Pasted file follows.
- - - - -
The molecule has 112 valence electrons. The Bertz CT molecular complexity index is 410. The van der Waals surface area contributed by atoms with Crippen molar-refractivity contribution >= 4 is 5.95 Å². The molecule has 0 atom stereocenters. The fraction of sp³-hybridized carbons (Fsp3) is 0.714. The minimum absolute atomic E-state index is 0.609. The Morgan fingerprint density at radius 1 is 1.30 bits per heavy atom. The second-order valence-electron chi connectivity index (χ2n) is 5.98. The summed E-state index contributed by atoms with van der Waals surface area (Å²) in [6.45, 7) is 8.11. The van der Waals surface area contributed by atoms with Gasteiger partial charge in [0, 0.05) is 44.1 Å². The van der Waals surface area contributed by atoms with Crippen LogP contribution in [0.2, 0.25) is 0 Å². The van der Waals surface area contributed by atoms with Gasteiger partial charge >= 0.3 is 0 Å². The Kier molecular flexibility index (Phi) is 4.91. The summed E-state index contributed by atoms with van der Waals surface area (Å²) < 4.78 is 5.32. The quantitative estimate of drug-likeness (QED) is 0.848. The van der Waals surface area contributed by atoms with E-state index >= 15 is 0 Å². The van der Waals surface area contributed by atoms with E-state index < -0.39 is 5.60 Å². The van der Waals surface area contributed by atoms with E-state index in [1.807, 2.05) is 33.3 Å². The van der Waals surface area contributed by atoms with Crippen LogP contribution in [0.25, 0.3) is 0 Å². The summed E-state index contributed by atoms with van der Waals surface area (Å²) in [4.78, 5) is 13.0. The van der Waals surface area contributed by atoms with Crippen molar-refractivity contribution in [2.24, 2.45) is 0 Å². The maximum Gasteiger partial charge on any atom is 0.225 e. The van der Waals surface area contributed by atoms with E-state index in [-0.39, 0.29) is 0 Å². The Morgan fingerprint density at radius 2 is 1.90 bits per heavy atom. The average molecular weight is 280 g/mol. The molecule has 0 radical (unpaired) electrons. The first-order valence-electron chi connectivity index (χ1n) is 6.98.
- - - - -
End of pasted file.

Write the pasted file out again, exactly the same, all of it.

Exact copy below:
The molecule has 112 valence electrons. The Bertz CT molecular complexity index is 410. The van der Waals surface area contributed by atoms with Crippen molar-refractivity contribution >= 4 is 5.95 Å². The molecule has 0 atom stereocenters. The fraction of sp³-hybridized carbons (Fsp3) is 0.714. The minimum absolute atomic E-state index is 0.609. The Morgan fingerprint density at radius 1 is 1.30 bits per heavy atom. The second-order valence-electron chi connectivity index (χ2n) is 5.98. The summed E-state index contributed by atoms with van der Waals surface area (Å²) in [6.45, 7) is 8.11. The van der Waals surface area contributed by atoms with Gasteiger partial charge in [0, 0.05) is 44.1 Å². The van der Waals surface area contributed by atoms with Crippen LogP contribution in [0.2, 0.25) is 0 Å². The van der Waals surface area contributed by atoms with Gasteiger partial charge >= 0.3 is 0 Å². The Kier molecular flexibility index (Phi) is 4.91. The summed E-state index contributed by atoms with van der Waals surface area (Å²) < 4.78 is 5.32. The quantitative estimate of drug-likeness (QED) is 0.848. The van der Waals surface area contributed by atoms with E-state index >= 15 is 0 Å². The van der Waals surface area contributed by atoms with E-state index < -0.39 is 5.60 Å². The van der Waals surface area contributed by atoms with E-state index in [1.807, 2.05) is 33.3 Å². The van der Waals surface area contributed by atoms with Crippen LogP contribution in [0.25, 0.3) is 0 Å². The summed E-state index contributed by atoms with van der Waals surface area (Å²) in [4.78, 5) is 13.0. The van der Waals surface area contributed by atoms with Crippen molar-refractivity contribution in [2.24, 2.45) is 0 Å². The maximum Gasteiger partial charge on any atom is 0.225 e. The van der Waals surface area contributed by atoms with E-state index in [-0.39, 0.29) is 0 Å². The Morgan fingerprint density at radius 2 is 1.90 bits per heavy atom. The average molecular weight is 280 g/mol. The molecule has 0 radical (unpaired) electrons. The first-order valence-electron chi connectivity index (χ1n) is 6.98.